Hint

Use $C = \epsilon_0 A /d\text{.}$

(a) $177 \text{ pF}\text{,}$ (b) $88.5 \text{ pF}\text{,}$ (c) $88.5 \text{ pF}\text{.}$

Solution

(a) The capacitance of a parallel plate capacitor is given by

\begin{align*} C \amp = \dfrac{\epsilon_0\:A}{d}\\ \amp = \dfrac{8.85\times 10^{-12}\: \text{F/m}\times (0.2\:\text{m} \times 0.2\:\text{m} )}{0.002\:\text{m}} \\ \amp = 177\:\text{pF}. \end{align*}

(b) If the distance between the plates, $d\text{,}$ goes up two-fold, then $C$ would go down by a factor of 2.

\begin{equation*} C = \dfrac{177\:\text{pF}}{2} = 88.5\:\text{pF} \end{equation*}

(c) The capacitance varies directly as the area of the plates. Since the area became half as much, the capacitance will become half also.

\begin{equation*} C = \dfrac{177\:\text{pF}}{2} = 88.5\:\text{pF} \end{equation*}

The space between two copper plates of dimensions $20\text{ cm} \times 30\text{ cm}$ separated by $4\text{ mm}$ is filled with mica.

(a) Find the capacitance.

(b) What is the percent by which the capacitance increased due to filling the space with mica?

Data: $\epsilon_{r,\text{ mica}} = 7\text{.}$

Hint

Use formula.

(a) $0.93\text{ nF}\text{,}$ (b) 600%.

Solution 1 (a)

(a) Using the formula for the capacitance of a parallel plate capacitor with a dielctric we get

\begin{align*} C \amp = K\:\dfrac{\epsilon_0\:A}{d}\\ \amp = 7\times \dfrac{8.85\times 10^{-12}\:\textrm{F/m}\times 0.06\:\textrm{m}^2}{0.004\:\textrm{m}} = 0.93\: \textrm{nF}. \end{align*}
Solution 2 (b)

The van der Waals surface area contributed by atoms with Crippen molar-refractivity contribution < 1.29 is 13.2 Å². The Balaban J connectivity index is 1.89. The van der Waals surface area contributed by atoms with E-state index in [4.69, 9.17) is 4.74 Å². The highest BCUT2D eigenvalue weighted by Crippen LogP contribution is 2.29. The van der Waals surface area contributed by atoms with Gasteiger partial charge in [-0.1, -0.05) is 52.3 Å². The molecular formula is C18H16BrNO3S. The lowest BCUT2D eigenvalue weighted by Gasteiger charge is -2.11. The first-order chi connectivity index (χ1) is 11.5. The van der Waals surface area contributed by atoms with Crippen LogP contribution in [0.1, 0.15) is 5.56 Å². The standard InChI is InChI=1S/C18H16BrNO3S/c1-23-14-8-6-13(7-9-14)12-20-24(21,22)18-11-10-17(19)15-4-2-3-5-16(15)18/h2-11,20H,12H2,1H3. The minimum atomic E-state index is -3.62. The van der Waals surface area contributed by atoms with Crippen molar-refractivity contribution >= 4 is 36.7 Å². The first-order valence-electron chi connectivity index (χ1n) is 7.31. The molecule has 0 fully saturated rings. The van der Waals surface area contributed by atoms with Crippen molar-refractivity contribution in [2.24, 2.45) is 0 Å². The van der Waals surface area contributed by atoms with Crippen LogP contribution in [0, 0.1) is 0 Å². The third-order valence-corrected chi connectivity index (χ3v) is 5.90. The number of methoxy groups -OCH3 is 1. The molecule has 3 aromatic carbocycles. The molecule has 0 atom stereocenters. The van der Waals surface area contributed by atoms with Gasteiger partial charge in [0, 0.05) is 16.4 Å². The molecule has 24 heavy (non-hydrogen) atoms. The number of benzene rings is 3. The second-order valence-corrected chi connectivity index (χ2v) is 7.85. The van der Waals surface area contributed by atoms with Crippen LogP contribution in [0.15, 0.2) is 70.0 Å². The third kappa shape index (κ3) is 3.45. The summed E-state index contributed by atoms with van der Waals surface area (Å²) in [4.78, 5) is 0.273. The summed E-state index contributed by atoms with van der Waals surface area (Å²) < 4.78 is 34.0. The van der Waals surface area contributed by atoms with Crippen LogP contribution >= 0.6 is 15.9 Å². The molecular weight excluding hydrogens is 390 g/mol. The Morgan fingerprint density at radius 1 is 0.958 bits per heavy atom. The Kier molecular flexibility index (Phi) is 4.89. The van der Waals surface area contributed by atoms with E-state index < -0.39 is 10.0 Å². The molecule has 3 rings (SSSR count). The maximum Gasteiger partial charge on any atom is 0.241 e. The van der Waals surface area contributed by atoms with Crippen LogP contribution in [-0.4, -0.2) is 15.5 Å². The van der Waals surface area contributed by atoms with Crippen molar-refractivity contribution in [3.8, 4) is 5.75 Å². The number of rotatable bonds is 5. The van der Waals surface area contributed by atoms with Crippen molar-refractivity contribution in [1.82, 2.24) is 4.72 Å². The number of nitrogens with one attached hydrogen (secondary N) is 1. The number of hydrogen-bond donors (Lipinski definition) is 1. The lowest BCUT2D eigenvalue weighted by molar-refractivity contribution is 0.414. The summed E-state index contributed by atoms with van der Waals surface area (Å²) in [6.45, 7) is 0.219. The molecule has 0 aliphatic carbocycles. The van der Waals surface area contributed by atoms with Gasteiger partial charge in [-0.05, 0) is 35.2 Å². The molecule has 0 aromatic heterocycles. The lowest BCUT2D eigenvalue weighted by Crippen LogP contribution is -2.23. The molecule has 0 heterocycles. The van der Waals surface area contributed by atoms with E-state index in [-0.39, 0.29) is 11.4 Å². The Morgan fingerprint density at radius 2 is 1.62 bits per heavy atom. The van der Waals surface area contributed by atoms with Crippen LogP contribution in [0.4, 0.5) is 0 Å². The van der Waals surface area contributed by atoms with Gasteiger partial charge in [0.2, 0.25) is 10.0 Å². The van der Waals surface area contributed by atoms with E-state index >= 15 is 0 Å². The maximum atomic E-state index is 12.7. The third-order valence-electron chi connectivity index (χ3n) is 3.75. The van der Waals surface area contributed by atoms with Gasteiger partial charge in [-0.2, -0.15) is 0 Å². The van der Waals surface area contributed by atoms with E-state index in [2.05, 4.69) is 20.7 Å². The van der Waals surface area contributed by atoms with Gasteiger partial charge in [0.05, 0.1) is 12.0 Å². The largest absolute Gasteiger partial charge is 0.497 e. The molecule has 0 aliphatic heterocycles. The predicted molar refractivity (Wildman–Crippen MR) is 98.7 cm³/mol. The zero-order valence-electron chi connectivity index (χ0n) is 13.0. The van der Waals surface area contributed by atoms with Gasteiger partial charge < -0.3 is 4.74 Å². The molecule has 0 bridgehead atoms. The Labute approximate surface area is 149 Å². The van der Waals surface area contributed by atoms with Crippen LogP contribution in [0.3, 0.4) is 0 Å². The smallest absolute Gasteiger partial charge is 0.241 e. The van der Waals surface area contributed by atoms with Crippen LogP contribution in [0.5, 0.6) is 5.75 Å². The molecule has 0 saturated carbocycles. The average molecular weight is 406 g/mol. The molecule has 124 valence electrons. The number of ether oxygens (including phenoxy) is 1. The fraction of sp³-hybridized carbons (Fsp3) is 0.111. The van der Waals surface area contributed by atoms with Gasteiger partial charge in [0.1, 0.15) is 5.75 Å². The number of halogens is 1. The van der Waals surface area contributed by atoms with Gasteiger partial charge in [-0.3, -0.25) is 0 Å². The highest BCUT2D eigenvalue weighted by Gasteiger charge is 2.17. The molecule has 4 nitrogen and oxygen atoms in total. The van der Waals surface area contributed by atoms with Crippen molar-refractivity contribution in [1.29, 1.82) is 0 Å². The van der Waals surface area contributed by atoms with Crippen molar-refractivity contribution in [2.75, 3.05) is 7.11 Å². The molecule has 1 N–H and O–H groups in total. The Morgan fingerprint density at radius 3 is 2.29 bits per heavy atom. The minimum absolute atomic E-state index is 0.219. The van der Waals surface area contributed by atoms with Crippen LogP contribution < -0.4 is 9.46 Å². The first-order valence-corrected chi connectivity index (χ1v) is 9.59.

(b) Since the capacitance increases by a factor of $\epsilon_r\text{,}$ which is 7.

\begin{equation*} \dfrac{C-C_0}{C_0} = \epsilon_r - 1 = 6, \end{equation*}

which is 600%.

Two pieces of aluminum foil of dimensions $25\text{ cm} \times25\text{ cm}$ is separated by a piece of paper of thickness $0.2$ mm. (a) Find the capacitance. (b) If the foils are oppositely charged with $\pm 50\ \mu\text{C}\text{,}$ what is the polarization of paper?

Data: $\epsilon_{r,\text{ paper}} = 3.7 \text{.}$

Hint

(a) Use Capacitance formula, (b) Polarization in a linear dielectric is $P = \epsilon_0\: (\epsilon_r-1)\: E_0/\epsilon_r\text{,}$ where $E_0$ is the electric field without the dielectric.

(a) $10.2\text{ nF}\text{,}$ (b) $580\ \mu\text{C/m}^2\text{.}$

Solution 1 (a)

(a) Using the formula for the capacitance of a parallel plate capacitor filled with a dielectric we get

\begin{align*} C \amp = \epsilon_r\:\dfrac{\epsilon_0\:A}{d} \\ \amp = 3.7\times \dfrac{8.85\times 10^{-12}\:\textrm{F/m}\times 0.0625\:\textrm{m}^2}{0.0002\:\textrm{m}} = 10.2\: \textrm{nF}. \end{align*}
Solution 2 (b)

(b) Polarization depends on the electric field in the dielectric, i.e., paper here, which is related to the electric field in vacuum through the dielectric constant.

\begin{align*} P \amp = \epsilon_0\: (\epsilon_r-1)\: E\\ \amp = \epsilon_0\: (\epsilon_r-1)\: \dfrac{E_0}{\epsilon_r}\\ \amp = \dfrac{\epsilon_0\: (\epsilon_r-1)}{\epsilon_r}\:\dfrac{Q/A}{\epsilon_0},\\ \amp = \dfrac{ \epsilon_r-1}{\epsilon_r}\:\dfrac{Q}{A} \end{align*}

Putting the numbers in the expression we find

\begin{align*} P \amp = \dfrac{3.7-1}{3.7}\:\dfrac{50\times 10^{-6}\:\textrm{C}}{0.25\times0.25\:\textrm{m}^2}\\ \amp = 5.8\times 10^{-4} \text{C/m}^2. \end{align*}